Before It’s Too Late, by Jane Isaac

Four stars

First and foremost, a large thank you to NetGalley, Jane Isaac, and Legend Press for providing me with a copy of this book, which allows me to provide you with this review.

In my first experience with an Isaac novel, I found myself captivated from the outset of this stellar psychological thriller. After Chinese student Min Li goes missing in Stratford-upon-Avon while walking alone, DI Will Jackman is asked to open a missing person’s investigation. Jackman is recently back on the job after a horrible accident left his wife in a coma, with little hope of waking, which weighs heavily on his mind, though he is determined to return to the workforce. While Jackman and his team begin piecing together leads, a ransom demand arrives, is paid, but Min is still nowhere to be found. As Jackman finds parallels between a number of other missing women in the region, all matching Min’s generic description, he turns to CCTV footage, which proves useless. When a second college student goes missing, with a similar ransom message, Jackman heads into the Chinese Quarter to investigate another angle, which opens up new possibilities, but also additional quagmires to befuddle the authorities. With alternating chapters from Min Li’s perspective, Isaac tells a wonderful story that has layers of suspense and mystery and keeps the reader trying to piece the mystery together before the final pages, in hopes that no one else falls prey to this kidnapper. An exciting new author for my collection and one readers should not pass up.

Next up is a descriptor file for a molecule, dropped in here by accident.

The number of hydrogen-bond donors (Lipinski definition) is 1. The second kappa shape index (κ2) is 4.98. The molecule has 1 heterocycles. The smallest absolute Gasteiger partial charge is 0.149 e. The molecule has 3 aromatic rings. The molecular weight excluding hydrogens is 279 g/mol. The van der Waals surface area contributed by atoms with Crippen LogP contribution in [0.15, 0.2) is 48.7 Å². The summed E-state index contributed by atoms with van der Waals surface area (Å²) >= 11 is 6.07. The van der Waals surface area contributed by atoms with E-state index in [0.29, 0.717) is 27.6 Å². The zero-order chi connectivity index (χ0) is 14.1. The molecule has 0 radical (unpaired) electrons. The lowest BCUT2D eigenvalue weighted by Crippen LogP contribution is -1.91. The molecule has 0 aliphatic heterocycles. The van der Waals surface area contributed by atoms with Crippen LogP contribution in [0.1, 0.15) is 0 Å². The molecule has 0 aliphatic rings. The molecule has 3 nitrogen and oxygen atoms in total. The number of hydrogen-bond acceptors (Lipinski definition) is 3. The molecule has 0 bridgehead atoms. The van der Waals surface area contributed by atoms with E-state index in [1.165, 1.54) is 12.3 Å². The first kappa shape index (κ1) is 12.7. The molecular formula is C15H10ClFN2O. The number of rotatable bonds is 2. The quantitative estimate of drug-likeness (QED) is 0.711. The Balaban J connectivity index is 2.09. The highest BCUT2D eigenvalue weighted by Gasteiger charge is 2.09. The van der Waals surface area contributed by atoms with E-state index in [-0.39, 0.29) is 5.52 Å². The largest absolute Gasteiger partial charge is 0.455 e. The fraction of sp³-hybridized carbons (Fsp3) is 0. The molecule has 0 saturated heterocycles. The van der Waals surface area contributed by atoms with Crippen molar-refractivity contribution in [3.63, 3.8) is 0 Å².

While not her first novel, its presentation offers both a fresh and well-founded addition to the genre. Isaac grips the reader with the premise and does not let go. The fast-paced action is augmented with short chapters that keep the pace flowing. Jackman is a wonderful character, who bring much baggage to his job, but uses his personal issues to fuel a passion to forge onwards. Isaac uses wonderful characters and powerful narration to keep the story flowing effectively and captures the reader’s attention throughout. If I could offer but one query, the linguistic capabilities of young Min Li, especially in her centric chapters seems more advanced than I would have expected. However, this is menial in the overall novel.

Kudos, Madam Isaac for such a powerful piece that kept me enthralled. I hope to find more of your work and devour it in the coming months.